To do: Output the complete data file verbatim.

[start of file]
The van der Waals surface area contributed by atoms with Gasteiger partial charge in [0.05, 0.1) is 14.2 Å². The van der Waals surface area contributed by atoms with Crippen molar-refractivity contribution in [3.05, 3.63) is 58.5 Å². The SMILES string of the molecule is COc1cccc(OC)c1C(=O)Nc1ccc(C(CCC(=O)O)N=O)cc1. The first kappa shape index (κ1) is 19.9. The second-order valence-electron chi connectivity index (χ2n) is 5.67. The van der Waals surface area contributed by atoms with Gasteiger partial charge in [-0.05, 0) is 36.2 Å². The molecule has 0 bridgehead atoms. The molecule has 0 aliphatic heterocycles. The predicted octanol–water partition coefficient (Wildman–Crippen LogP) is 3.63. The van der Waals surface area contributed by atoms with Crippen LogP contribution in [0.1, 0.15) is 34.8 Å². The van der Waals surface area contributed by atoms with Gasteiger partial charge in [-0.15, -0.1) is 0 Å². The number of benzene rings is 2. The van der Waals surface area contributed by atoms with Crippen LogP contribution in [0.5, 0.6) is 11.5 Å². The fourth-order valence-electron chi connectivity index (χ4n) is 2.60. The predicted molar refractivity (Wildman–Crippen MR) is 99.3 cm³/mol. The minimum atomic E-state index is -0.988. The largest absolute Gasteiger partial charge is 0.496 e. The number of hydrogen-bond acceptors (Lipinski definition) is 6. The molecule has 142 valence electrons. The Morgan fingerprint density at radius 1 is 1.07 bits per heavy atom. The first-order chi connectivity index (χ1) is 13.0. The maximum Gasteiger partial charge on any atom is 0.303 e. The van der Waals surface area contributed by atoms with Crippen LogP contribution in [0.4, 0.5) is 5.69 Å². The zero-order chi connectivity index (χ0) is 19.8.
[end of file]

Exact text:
The van der Waals surface area contributed by atoms with Gasteiger partial charge in [0.05, 0.1) is 14.2 Å². The van der Waals surface area contributed by atoms with Crippen molar-refractivity contribution in [3.05, 3.63) is 58.5 Å². The SMILES string of the molecule is COc1cccc(OC)c1C(=O)Nc1ccc(C(CCC(=O)O)N=O)cc1. The first kappa shape index (κ1) is 19.9. The second-order valence-electron chi connectivity index (χ2n) is 5.67. The van der Waals surface area contributed by atoms with Gasteiger partial charge in [-0.05, 0) is 36.2 Å². The molecule has 0 bridgehead atoms. The molecule has 0 aliphatic heterocycles. The predicted octanol–water partition coefficient (Wildman–Crippen LogP) is 3.63. The van der Waals surface area contributed by atoms with Crippen LogP contribution in [0.1, 0.15) is 34.8 Å². The van der Waals surface area contributed by atoms with Gasteiger partial charge in [-0.15, -0.1) is 0 Å². The number of benzene rings is 2. The van der Waals surface area contributed by atoms with Crippen LogP contribution in [0.5, 0.6) is 11.5 Å². The fourth-order valence-electron chi connectivity index (χ4n) is 2.60. The predicted molar refractivity (Wildman–Crippen MR) is 99.3 cm³/mol. The minimum atomic E-state index is -0.988. The largest absolute Gasteiger partial charge is 0.496 e. The number of hydrogen-bond acceptors (Lipinski definition) is 6. The molecule has 142 valence electrons. The Morgan fingerprint density at radius 1 is 1.07 bits per heavy atom. The first-order chi connectivity index (χ1) is 13.0. The maximum Gasteiger partial charge on any atom is 0.303 e. The van der Waals surface area contributed by atoms with Crippen LogP contribution in [0.4, 0.5) is 5.69 Å². The zero-order chi connectivity index (χ0) is 19.8.